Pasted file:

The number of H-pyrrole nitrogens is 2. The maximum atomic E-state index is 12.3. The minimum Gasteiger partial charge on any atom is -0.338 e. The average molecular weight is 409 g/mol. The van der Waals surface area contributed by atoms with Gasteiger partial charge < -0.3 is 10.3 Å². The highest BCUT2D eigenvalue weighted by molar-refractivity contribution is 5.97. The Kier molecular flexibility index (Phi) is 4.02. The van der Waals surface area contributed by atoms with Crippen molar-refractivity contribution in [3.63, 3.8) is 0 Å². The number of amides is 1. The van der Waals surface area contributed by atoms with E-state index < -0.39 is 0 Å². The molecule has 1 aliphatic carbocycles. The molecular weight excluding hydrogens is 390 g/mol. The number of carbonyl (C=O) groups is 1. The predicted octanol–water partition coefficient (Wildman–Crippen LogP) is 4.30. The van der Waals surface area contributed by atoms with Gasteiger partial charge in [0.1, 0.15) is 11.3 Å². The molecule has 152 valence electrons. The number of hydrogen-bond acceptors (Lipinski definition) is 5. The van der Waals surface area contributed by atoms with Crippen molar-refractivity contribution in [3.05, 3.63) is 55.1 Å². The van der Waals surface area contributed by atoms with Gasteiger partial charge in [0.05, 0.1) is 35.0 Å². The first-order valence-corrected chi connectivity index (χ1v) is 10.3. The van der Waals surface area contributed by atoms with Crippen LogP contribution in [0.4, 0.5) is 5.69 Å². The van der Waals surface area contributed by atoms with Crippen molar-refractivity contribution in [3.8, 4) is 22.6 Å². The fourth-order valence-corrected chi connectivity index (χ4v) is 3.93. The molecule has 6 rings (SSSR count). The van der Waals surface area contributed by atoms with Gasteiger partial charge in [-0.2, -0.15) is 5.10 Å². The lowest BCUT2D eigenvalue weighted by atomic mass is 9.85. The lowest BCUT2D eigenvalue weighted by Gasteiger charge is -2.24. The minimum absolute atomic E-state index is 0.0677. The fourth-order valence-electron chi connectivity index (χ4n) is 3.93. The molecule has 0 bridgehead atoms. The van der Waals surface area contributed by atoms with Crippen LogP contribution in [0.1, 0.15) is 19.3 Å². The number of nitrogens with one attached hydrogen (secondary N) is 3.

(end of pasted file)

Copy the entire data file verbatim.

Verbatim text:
The number of H-pyrrole nitrogens is 2. The maximum atomic E-state index is 12.3. The minimum Gasteiger partial charge on any atom is -0.338 e. The average molecular weight is 409 g/mol. The van der Waals surface area contributed by atoms with Gasteiger partial charge < -0.3 is 10.3 Å². The highest BCUT2D eigenvalue weighted by molar-refractivity contribution is 5.97. The Kier molecular flexibility index (Phi) is 4.02. The van der Waals surface area contributed by atoms with Crippen molar-refractivity contribution in [3.63, 3.8) is 0 Å². The number of amides is 1. The van der Waals surface area contributed by atoms with E-state index < -0.39 is 0 Å². The molecule has 1 aliphatic carbocycles. The molecular weight excluding hydrogens is 390 g/mol. The number of carbonyl (C=O) groups is 1. The predicted octanol–water partition coefficient (Wildman–Crippen LogP) is 4.30. The van der Waals surface area contributed by atoms with Gasteiger partial charge in [0.1, 0.15) is 11.3 Å². The molecule has 152 valence electrons. The number of hydrogen-bond acceptors (Lipinski definition) is 5. The van der Waals surface area contributed by atoms with Crippen molar-refractivity contribution in [3.05, 3.63) is 55.1 Å². The van der Waals surface area contributed by atoms with Gasteiger partial charge in [0.05, 0.1) is 35.0 Å². The first-order valence-corrected chi connectivity index (χ1v) is 10.3. The van der Waals surface area contributed by atoms with Crippen LogP contribution in [0.4, 0.5) is 5.69 Å². The van der Waals surface area contributed by atoms with Crippen molar-refractivity contribution in [3.8, 4) is 22.6 Å². The fourth-order valence-corrected chi connectivity index (χ4v) is 3.93. The molecule has 6 rings (SSSR count). The van der Waals surface area contributed by atoms with Gasteiger partial charge in [-0.2, -0.15) is 5.10 Å². The lowest BCUT2D eigenvalue weighted by atomic mass is 9.85. The lowest BCUT2D eigenvalue weighted by Gasteiger charge is -2.24. The minimum absolute atomic E-state index is 0.0677. The fourth-order valence-electron chi connectivity index (χ4n) is 3.93. The molecule has 0 bridgehead atoms. The van der Waals surface area contributed by atoms with Crippen LogP contribution in [0.1, 0.15) is 19.3 Å². The number of nitrogens with one attached hydrogen (secondary N) is 3.